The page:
The capacity of the Abbey Theatre is currently 492 seats - let's assume for simplicity that at a typical performance that 50% of the attendance are female. This means that there would be 246 women at each performance. This is our WIP (demand for toilets). The throughput is the length of the interval time - in this case 20 minutes. Finally, let's assume that on average, each woman spends 3 minutes in the toilet cubicle, and that there are 10 cubicles available (I don't know exact figure as I have never been in the ladies' toilets in the Abbey!).

In summary:

    WIP (Demand for toilets) = 246 women
    Throughput time = 20 minutes
    Work content = 3 minutes

First - we need to calculate the cycle time:

        Cycle time = Throughput = 20 = 0.08 minutes
                    WIP      246

Next - calculate the number of toilets required :

        # toilets required = Work content = 37.5 toilets
                         Cycle Time    0.08

There are not enough toilets to deal with demand since as 37.5 (say 38) are required. Given that the work content (the time taken to use the loo) cannot realistically be shortened, nor WIP (demand for the loo) be reduced, then what are the options?

  1. More toilets - 38 to cover demand
  2. A longer interval:
     (New) cycle time = Work content = 0.3
                         # toilets     10

Throughput time = WIP x Cycle time = 246 x 0.03 = 73.8 minutes. The interval would need to be 74 minutes long to ensure that all demand was met.

Wednesday, May 01, 2019

Why don't An Post use eircode?

I took a delivery this morning from An Post for a new book purchased from Amazon - I'm delighted that they use our national postal service to deliver our parcels. No doubt that this is contributing a significant part of An Post's business - see "Profits at An Post surge by 400pc while it closes offices" announced today.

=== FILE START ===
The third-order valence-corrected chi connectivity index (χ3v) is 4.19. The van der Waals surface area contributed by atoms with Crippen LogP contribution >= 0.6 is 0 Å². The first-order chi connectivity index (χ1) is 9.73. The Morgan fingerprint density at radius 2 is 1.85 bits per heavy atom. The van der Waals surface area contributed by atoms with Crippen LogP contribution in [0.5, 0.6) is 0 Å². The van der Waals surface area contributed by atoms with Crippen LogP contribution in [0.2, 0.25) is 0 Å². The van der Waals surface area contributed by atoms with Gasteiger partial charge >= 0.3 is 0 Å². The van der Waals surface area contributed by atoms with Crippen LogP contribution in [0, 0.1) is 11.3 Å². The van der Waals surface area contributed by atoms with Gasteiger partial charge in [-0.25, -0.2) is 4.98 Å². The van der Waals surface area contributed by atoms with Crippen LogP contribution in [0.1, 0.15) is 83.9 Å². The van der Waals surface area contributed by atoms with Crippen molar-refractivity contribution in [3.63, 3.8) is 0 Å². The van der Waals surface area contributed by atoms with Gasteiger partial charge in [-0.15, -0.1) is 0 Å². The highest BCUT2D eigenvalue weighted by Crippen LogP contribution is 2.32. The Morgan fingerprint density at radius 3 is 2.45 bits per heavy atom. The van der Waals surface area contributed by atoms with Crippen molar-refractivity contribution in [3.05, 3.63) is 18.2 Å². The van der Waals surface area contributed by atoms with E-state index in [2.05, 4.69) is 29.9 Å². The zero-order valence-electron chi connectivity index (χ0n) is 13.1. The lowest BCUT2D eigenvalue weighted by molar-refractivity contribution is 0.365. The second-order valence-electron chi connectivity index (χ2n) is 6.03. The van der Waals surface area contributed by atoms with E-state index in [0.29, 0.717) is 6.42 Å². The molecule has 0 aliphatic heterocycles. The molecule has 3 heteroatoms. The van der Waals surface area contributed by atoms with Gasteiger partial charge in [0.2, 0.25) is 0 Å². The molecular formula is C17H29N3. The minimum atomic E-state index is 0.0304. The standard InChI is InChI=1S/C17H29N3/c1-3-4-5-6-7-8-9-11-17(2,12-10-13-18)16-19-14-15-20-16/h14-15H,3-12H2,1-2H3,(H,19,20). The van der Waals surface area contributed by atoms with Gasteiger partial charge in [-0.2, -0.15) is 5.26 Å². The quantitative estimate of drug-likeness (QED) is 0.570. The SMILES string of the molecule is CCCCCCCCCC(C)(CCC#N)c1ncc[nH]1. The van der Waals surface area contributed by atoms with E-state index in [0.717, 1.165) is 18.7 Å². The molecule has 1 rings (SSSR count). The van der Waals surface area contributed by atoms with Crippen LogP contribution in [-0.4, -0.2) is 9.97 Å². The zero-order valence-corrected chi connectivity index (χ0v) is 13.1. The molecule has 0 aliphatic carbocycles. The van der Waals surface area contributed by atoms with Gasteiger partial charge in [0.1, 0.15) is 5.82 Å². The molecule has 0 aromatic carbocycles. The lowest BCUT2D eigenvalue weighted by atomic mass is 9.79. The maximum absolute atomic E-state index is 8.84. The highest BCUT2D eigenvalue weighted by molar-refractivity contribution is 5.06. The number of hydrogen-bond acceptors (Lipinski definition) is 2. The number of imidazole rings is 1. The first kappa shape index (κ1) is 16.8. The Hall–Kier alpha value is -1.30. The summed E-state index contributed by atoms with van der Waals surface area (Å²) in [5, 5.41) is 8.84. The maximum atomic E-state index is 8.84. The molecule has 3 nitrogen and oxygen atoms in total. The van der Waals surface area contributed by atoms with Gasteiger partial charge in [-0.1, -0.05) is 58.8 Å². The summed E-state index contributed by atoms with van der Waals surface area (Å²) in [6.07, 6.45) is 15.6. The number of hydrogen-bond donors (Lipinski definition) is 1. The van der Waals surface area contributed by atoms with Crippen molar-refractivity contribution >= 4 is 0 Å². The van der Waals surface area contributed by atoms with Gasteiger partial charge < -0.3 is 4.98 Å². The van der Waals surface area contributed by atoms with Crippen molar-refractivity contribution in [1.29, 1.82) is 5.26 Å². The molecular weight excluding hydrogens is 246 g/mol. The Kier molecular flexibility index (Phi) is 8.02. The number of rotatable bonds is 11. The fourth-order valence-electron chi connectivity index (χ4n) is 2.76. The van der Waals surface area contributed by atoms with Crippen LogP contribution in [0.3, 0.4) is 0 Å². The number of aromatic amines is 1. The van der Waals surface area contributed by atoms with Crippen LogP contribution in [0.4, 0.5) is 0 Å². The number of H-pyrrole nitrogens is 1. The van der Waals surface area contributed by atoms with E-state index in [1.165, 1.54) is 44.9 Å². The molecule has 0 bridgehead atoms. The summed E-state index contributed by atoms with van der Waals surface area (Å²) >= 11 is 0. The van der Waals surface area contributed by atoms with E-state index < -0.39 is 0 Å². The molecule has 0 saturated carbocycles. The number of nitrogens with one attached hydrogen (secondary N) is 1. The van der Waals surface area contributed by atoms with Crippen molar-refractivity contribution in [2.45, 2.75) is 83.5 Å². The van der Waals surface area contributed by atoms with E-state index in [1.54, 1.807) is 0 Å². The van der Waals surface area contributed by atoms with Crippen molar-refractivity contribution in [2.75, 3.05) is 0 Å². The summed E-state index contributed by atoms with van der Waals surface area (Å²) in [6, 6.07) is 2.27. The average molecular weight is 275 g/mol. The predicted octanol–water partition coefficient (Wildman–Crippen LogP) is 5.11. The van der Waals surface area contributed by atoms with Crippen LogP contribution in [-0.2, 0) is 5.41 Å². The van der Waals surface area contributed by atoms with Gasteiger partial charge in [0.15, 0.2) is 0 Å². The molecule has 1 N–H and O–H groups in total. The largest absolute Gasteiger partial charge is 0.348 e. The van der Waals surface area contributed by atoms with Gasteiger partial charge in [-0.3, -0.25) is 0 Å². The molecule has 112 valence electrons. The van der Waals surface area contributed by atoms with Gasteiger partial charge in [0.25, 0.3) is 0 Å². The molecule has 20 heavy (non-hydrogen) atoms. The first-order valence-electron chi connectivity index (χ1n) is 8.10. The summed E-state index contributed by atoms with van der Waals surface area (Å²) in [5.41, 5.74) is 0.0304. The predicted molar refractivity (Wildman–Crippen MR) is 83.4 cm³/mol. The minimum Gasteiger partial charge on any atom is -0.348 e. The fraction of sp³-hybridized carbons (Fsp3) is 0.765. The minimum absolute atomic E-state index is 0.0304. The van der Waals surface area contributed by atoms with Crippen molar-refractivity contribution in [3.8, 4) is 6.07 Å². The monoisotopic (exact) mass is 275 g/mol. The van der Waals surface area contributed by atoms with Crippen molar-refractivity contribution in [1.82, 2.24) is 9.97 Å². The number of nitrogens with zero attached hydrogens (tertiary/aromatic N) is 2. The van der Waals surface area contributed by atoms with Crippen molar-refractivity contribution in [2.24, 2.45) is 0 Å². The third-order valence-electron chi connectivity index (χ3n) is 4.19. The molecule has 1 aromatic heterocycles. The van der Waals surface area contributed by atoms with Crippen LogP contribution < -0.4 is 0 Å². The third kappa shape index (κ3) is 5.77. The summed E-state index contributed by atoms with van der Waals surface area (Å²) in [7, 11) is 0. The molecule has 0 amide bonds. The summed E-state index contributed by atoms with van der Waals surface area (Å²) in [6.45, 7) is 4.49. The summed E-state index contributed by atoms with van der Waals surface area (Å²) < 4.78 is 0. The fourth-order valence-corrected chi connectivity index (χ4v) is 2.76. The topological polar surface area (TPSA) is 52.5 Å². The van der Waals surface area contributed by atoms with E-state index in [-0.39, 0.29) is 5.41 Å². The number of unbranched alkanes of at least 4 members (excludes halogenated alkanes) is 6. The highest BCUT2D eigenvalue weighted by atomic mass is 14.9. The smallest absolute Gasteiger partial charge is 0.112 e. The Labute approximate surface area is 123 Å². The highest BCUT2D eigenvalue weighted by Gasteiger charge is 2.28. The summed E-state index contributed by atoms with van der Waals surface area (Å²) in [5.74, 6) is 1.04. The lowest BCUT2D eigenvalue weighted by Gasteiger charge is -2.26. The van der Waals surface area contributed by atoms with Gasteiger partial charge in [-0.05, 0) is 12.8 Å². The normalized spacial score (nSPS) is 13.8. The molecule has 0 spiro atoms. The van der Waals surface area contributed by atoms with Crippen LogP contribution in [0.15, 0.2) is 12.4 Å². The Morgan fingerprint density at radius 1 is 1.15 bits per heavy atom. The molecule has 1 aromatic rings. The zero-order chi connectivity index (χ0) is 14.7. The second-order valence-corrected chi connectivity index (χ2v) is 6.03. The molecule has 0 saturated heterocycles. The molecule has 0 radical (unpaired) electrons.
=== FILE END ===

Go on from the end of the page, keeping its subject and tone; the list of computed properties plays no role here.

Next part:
But what really surprised me was that the delivery man called me from his phone as he approached our street - I could see him through our front window. I take particular care to ensure that my address is full and accurate - plus I now always add my postcode/eircode. It turned out that the printing on my parcel label was very close to the edge, and the driver could not tell if my house number was "2", or "12", or "22" and so on. I also know that these drivers are under tremendous pressure to deliver quickly, so no doubt he was saving himself some time to avoid checking every house on our street that has a "2" in the address. When he got to my door I asked him could he not have used the eircode (which was on the label)? He said that while it is used in the sorting office it is "no use" to the drivers, and that the drivers "can't find anything" with the eircode. They do not have a navigation system that can use the eircode and bring them directly to the delivery address. They are still relying on the street address, and still have to use the phone if their is any ambiguity on the address label.